To thicken, stir a bit of beer into the masa to form a thin paste. Slowly stir into chili until it is the desired thickness.

To assemble: Pour chili over polenta fries and sprinkle with queso fresco. To make the crema, combine about 1 cup of sour cream with the zest and juice of half of a lime.

* * *

So, I may have mentioned that I don’t eat beans, with the exception of green beans. FRESH green beans. Won’t eat them out of a can, thank you very much. Growing up in Arkansas on a farm, I can’t tell you how many times I got on the phone begging one friend or another to let me come over to their house because my mom was whipping up a pot of beans and hamhocks.

I can’t even stomach the smell of the stuff. And yet Offspring 2 managed to develop a love of pretty much any kind of bean.


Anyway, given my healthy loathing of the things, it only seemed natural that I should take them on for this meal. And that little bit of French I have buried in my family tree demanded that I do a cassoulet.

O2 thought it was wonderful.

I’ll just take her word for it.

Sausage Cassoulet

2 slices bacon
2 smoked sausages (I used English bangers), cut into 1” chunks
1 onion, chopped
1 carrot, peeled and chopped
1 stalk celery, chopped
½ large apple, peeled and chopped
4 cloves garlic, peeled and minced
1 tsp fresh rosemary, finely chopped
1 tsp fresh thyme, removed from stem and chopped
1 tsp salt
1 tsp black pepper
¼ cup white wine
2 15 oz. cans Northern beans, drained and rinsed
1 15 oz. can diced tomatoes
2 Tbs tomato paste
1 cup chicken broth

1 baguette, cut into 1” slices
Olive oil
1 large garlic clove

In a large skillet, cook bacon until beginning to crisp. Remove from pan, leaving drippings, and chop. Add sausage to pan and cook until browned. Set aside with bacon. Add onions, carrots, celery and apples to pan. Cook, stirring frequently, until onions have softened. Add rosemary, thyme, salt and pepper. Continue to cook and stir until carrots have almost cooked through. Deglaze pan with white wine.

Add beans, tomatoes, tomato paste and chicken broth to pan. Add the bacon and sausage and stir until everything is combined.

Heat oven to 350º. Pour cassoulet mixture into a casserole dish, cover with aluminum foil. Bake cassoulet for 30 minutes.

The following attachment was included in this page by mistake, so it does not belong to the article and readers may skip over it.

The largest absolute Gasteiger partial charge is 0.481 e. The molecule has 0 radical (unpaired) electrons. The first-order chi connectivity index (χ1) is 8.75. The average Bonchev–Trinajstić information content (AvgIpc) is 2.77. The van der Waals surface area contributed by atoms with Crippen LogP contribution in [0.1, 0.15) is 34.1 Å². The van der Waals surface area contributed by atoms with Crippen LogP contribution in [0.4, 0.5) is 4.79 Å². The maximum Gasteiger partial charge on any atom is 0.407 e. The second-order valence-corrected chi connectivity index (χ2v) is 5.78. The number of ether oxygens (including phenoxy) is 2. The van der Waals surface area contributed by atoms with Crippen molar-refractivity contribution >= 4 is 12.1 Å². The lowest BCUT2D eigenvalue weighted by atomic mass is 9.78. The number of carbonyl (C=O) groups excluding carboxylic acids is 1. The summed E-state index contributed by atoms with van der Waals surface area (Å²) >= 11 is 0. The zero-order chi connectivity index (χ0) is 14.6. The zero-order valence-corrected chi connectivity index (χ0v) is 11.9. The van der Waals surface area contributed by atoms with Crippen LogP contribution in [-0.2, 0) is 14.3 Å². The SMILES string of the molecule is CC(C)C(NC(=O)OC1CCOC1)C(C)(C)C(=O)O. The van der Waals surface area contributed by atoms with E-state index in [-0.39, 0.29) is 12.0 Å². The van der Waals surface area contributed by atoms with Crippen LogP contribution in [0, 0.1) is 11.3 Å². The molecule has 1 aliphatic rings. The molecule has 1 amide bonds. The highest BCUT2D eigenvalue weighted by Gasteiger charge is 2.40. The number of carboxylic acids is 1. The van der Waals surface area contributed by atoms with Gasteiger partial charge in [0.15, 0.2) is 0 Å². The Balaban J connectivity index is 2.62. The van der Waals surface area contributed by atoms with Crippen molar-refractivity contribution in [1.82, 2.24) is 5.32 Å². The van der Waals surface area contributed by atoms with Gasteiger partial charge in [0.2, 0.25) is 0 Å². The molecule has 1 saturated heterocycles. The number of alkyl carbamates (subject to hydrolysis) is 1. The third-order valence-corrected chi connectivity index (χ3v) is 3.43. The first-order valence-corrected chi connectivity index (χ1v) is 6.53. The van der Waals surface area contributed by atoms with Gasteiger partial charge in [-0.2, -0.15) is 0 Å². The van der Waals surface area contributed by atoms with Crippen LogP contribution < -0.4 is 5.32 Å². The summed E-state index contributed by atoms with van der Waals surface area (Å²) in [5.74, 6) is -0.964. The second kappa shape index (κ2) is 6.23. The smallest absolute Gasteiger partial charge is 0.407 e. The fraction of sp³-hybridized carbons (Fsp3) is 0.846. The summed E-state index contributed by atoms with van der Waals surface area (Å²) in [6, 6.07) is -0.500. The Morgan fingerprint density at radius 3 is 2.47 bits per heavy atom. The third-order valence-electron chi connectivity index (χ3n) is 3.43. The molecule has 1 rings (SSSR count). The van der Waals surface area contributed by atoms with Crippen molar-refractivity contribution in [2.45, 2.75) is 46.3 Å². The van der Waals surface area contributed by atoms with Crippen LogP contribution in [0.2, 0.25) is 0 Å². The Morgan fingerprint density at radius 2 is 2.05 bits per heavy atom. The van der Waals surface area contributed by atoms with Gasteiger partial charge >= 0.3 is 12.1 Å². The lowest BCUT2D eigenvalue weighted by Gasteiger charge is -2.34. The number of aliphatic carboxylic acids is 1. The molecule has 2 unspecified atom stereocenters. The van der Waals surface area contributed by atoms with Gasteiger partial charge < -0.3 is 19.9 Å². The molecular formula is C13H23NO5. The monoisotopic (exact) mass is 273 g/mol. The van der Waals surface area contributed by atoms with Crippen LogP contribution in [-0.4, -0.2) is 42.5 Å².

Serve with baguette slices that have been drizzled with olive oil and baked in oven until brown and then rubbed with fresh garlic.

* * *

So, how many of us are guilty of dumping a can of cream of mushroom soup over a couple of cans of green beans, topping it with fried onions out of a can and tossing it in the oven.

Nope, can’t say I’m guilty of this one (see the bean thing). Not that I’m casting stones, but there has never been anything about this dish that I’ve found in the slightest bit appealing.

But I do love a challenge.

And since my paltry little sun-starved garden has actually been producing some green beans, I thought I’d try my hand at this, and let me tell you. It was good. Really good.

I actually used some of the onions from my dip for this, so I saved a step.

Green Bean Casserole

½ sweet onion, thinly sliced
1 Tbs butter
½ Tbs olive oil
¼ - ½ lb mushrooms (I used oyster, but you can substitute whatever you want), sliced
1 lb green beans, washed and trimmed
2 Tbs flour
¼ cup white wine
1 cup chicken stock
Salt & pepper to taste
½ cup crème fraîche*

1 Tbs butter, melted
1 cup fresh bread crumbs

Heat butter and olive oil in a skillet over medium heat. Add the onion and sauté until onion begins to caramelize, about 10 - 15 minutes. Add mushrooms and continue to sauté for a couple of minutes. Add the green beans (you may want to drizzle with another ½ Tbs of olive oil) and allow to cook with the other ingredients for about 5 minutes, stirring frequently.

Heat oven to 375º.

Sprinkle flour over the beans, stir to combine, and then add the wine. Cook until the wine simmers and begins to thicken, then stir in chicken stock. Season with salt and pepper. Stir in crème fraîche, and stir until it is evenly distributed throughout. Taste for seasoning and adjust if necessary.